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Accident prone: a history of technology, psychology, and misfits of the machine age
  1. David Hemenway
  1. Correspondence to David Hemenway, Director, Harvard Injury Control Research Center, Harvard School of Public Health, 677 Huntington Ave, Boston, MA 02115, USA; hemenway{at}hsph.harvard.edu

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Edited by John C Burnham, Published by University of Chicago Press, Chicago & London, June 2009, pp 336, Cloth. US$40.00; ISBN-13 9780226081175

Historian John C Burnham has written a fascinating book on the origins, rise, and fall of the concept of accident proneness in the United States and elsewhere. From the 1920s to the 1960s, addressing the injury prone individual was a major focus of injury prevention efforts.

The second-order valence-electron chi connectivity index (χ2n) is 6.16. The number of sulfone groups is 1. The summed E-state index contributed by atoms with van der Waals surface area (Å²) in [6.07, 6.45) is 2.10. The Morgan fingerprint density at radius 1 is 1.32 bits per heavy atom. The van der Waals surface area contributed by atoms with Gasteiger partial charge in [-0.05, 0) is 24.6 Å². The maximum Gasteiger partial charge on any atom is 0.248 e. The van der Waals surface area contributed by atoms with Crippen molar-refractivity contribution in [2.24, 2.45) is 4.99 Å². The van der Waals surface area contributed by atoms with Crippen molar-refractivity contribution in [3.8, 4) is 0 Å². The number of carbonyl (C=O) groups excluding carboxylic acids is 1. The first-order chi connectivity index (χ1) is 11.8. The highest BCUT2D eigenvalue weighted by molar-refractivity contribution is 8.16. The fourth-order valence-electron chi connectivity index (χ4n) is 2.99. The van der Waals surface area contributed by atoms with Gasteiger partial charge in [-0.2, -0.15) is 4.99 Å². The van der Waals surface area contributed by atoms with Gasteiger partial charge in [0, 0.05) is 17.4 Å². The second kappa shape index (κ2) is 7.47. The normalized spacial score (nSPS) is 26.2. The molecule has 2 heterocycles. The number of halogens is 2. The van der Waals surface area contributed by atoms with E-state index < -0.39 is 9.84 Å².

It had always been commonly acknowledged that some people were more likely to get into accidents than others. Further, statistics showed that accidents were not randomly distributed among the population. Safety experts also came to believe that ‘it has been demonstrated by research that more than 75% of all accidents are caused by the human factor’ (p. 100). The National Safety Council President went even further, stating that …

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